It was August — that heady back-to-school feeling in the air — and Katie DeMasi had it all planned: She'd just finished her nursing degree and already had a job lined up at NYU Langone Medical Centre in New York City. DeMasi had her scrubs picked out, and she spent a long and exciting day apartment hunting. Then, the next day, she was diagnosed with Hodgkin's lymphoma, a rare cancer of the lymphatic system.
"I was ready to start my life and then this kind of put everything on hold," DeMasi says.
A lot changed, and quickly; with so much treatment ahead of her (at NewYork-Presbyterian Hospital), she had to delay starting her new job and focus on her health. It was a tough pill to swallow for someone so ready for action. So, fed up with being stuck at home, she decided to turn her sometimes-frustrating, sometimes-hilarious treatment process into a blog, Tuesdays With Katie. It started as a place for her to share with her friends all the strange things she now had to deal with, but it has also become a way to demystify the process for others going through the same experience. Today, her readers number in the thousands.
Through her definitely-not-sugar-coated blog, Katie's friends and family have connected her to their friends and family who have also been recently diagnosed with cancer. "I have this nursing degree so even before this, [my friends all] came to me with their problems, like, 'I have this weird snot coming out of my nose, what is this?'" she says. Being open about her experience with cancer — the good, bad, and every weird thing in between — seemed only natural.
We talked to 22-year-old DeMasi (who is cancer-free as of February 28th) about what it was like to be diagnosed with cancer at this point in her life — and how blogging helped her through the treatment process.
Tell me a little bit about your initial diagnosis. What was that like?
"At the beginning of last summer I had symptoms of strep throat. I went to the doctor and they gave me antibiotics. The strep test came back negative, but I started feeling better, so they were like, 'Oh okay, it was probably a virus.' After that I noticed that I had swollen lymph nodes and one of them just wasn’t going down even weeks after the antibiotics.
"So in August I went to the doctor to get a physical and told her about this. She did another round of antibiotics but the swelling didn’t go down. Then I got an ultrasound, and the week before I was supposed to start my job at NYU Langone Medical Centre in NYC, I got a biopsy. And right when I woke up from the anaesthesia the doctor said they could tell from the biopsy that it was Hodgkin's lymphoma."
Why did you decide to start blogging about your cancer treatment?
"I started the blog at the beginning of October. It started because during this time I had my eggs frozen, I had all these doctors' appointments, and funny things just kept happening — I was making jokes about it. I can be serious when I need to be, but in this matter I just felt like, 'I’m gonna have a good attitude about this.' I’ve always been the funny girl.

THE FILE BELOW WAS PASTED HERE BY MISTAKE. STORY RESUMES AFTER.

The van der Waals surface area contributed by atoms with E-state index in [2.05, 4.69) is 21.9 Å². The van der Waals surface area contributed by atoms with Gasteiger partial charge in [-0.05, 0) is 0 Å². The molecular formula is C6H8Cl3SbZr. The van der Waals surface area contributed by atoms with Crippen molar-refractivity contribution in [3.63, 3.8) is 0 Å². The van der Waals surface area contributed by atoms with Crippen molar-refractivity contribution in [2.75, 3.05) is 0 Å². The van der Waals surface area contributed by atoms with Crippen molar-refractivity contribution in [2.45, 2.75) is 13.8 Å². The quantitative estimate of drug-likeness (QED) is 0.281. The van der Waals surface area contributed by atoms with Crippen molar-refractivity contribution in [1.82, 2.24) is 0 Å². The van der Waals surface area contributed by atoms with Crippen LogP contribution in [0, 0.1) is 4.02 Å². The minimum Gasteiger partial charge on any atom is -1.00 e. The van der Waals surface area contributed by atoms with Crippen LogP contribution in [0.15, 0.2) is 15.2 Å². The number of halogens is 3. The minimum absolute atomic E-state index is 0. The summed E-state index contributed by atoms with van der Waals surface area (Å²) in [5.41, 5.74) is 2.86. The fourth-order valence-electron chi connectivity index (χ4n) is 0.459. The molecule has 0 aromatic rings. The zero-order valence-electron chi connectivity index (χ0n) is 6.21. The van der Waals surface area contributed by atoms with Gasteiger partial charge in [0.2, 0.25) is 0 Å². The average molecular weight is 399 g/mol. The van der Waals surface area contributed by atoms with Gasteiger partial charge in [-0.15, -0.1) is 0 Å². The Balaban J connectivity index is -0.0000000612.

"Plus, I was so bored — I wasn’t working, I wasn't doing anything. So my mom was like, 'You should start a blog. Your attitude about this is so good, you have so many stories to tell.' So I was like, 'Sure, why not?' I literally didn’t know anything about blogging. I had to Google 'how to blog.'"
What was the initial reaction like?
"I wrote my first post in October and my friends loved it. I was so nervous because I’ve never done anything like that before or put my writing out there. I wasn’t really sure how people were going to react, but they loved it.
"It was a good outlet, not only for me to just write about stuff, but it was also good because I didn’t have to get 500 texts every week about, 'How was treatment? How are you doing?' That's overwhelming. This is a away to just let everyone know at one time that, like, 'I’m doing fine. I might be nauseous, but I'm getting through it.' People were happy to know that I was doing okay."
What do you think people have learned from your blog?
"When you’re 22, we think we’re invincible, we’re starting our lives, we're either in college or just graduating, and I don’t think a lot of people realise that this can happen to them. I sure as hell did not think this was going to happen to me.
"I do think it’s important for people to be aware of their bodies and getting check-ups. And a lot of people have reached out to me asking a lot of questions like, 'How did you find it? Was it an early-stage?'
"And I don't want to scare people, but sometimes you have to know that this, unfortunately, can happen. I think [the blog] made people more aware of [the possibility of cancer] because, when you think of cancer, you think of grandpa or your mom with breast cancer or paediatric cancer. This age group is kind of forgotten about sometimes."
Now that you're done with treatment, what is it like to look back on the blog? What stands out to you?
"Blogging on Tuesdays, that was a day where I was able to collect my thoughts and think about what happened that past week and how I was going to move forward with it and just appreciate this whole process.
''A big thing was when I talked about shaving my hair because it was falling out. I posted about how I had been doing yoga, but because I was losing my hair I started feeling a little self-conscious about it. I knew I would have looked at a bald woman and thought, 'Oh, she’s sick.' But then I was like, 'I can do what everyone else does — just because I don’t have hair or because I’m going through chemo doesn’t mean that I should feel embarrassed.' I should be proud of the fact that my body is still letting me go to these yoga classes and I think being able to write that down was a huge thing."